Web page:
|Ohio (Wyandot County), Lovell — A140 — to Crawford's Burning / to Battle Island — Ohio Revolutionary Memorial Trailh — Harrison's March|
Text on South Side :
Harrison's March - 1813
- - - - -
Text on North Side :
Harrison's March - 1813
- - - - -
Island — Map (db m93691) HM|
|Ohio (Wyandot County), Upper Sandusky — 145 — Battle Island|
Of the Defeat of
Col. Wm Crawford
June 5. & 6. 1782 — Map (db m21416) HM|
|Ohio (Wyandot County), Upper Sandusky — C — Battle Island — Ohio Revolutionary Memorial Trail|
About one mile east, on
June 7-8, 1872, Crawford's
expedition was annihilated
by the Indians and its
Also the site of a famous
Indian Gantlet Ground. — Map (db m93867) HM|
|Ohio (Wyandot County), Upper Sandusky — Col. William Crawford|
George Washington and Col. Crawford's friendship began while Washington was acting surveyor for Lord Fairfax in the Shenandoah Valley in 1749, and continued until Col. Crawford's death.
Col. Crawford's record is as follows: three years service under Washington during the French and Indian War, and three years during the Revolutionary War. He was with Washington's army when it crossed the Delaware. At Valley Forge on Christmas Day. He participated in the victory at . . . — Map (db m21386) HM|
|Ohio (Wyandot County), Upper Sandusky — 2-88 — Departure of the Wyandot Indians — Ohio Historical Marker|
|[Front side of marker]: "Departure of the Wyandot Indians"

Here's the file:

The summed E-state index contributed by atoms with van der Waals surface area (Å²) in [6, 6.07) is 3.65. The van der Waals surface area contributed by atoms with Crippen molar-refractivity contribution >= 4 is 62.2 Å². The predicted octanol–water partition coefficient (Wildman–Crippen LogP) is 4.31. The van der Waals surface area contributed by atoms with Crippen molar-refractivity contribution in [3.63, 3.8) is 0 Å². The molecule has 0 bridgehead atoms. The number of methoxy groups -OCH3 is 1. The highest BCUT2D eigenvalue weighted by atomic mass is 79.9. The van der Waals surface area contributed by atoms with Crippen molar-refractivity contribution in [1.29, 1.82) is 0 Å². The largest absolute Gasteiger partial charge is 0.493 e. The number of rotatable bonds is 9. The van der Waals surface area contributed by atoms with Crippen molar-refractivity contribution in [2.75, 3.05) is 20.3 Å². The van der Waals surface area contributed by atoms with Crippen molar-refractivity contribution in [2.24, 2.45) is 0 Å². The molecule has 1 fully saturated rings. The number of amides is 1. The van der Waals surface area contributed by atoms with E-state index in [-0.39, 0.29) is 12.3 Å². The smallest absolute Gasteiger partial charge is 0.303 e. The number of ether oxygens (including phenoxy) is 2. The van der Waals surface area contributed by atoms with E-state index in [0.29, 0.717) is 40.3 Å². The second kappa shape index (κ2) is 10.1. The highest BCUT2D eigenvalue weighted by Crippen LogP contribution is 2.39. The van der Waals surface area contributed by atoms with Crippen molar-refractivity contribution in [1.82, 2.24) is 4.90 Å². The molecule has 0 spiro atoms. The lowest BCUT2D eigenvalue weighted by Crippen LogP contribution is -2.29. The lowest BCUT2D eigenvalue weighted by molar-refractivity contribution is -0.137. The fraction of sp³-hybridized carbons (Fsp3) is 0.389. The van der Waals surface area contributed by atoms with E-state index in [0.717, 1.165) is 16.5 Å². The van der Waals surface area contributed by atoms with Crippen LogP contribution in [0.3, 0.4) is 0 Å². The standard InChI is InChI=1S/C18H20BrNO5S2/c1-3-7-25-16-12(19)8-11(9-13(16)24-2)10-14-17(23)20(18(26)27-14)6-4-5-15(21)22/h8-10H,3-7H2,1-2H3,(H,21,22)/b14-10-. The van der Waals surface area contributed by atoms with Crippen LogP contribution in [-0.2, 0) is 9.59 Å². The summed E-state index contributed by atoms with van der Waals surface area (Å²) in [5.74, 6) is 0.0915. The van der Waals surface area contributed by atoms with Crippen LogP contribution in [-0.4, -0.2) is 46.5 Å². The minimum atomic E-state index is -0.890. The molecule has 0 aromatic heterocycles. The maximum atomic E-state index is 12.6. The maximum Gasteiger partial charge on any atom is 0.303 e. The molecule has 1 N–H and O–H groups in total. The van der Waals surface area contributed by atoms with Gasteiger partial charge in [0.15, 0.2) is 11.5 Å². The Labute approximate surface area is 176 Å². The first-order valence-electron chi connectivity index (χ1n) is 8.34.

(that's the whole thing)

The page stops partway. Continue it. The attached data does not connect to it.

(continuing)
The 1817 Treaty of Fort Meigs opened much of northwest Ohio to white settlement. In return, the U.S. Government granted the Wyandot Nation permanent use of the Grand Reserve at present-day Upper Sandusky. There farming continued, a school was built, and, in 1824, this Mission Church was constructed by Indians and Methodist missionaries. However, the Indian Removal Act of 1830 called for relocation of all eastern Native . . . — Map (db m26527) HM|
|Ohio (Wyandot County), Upper Sandusky — C481 — Fort Ferree — Ohio Revolutionary Memorial Trail|
|1,000 feet east - site of
Main headquarters of General
William H. Harrison's army in
the War of 1812.
Many of his soldiers who
died in battle are buried in
this courthouse yard. — Map (db m18086) HM|
|Ohio (Wyandot County), Upper Sandusky — Fort Ferree - Overland Inn - Indian Spring|
built by Gen. Harrison's Army, 1812.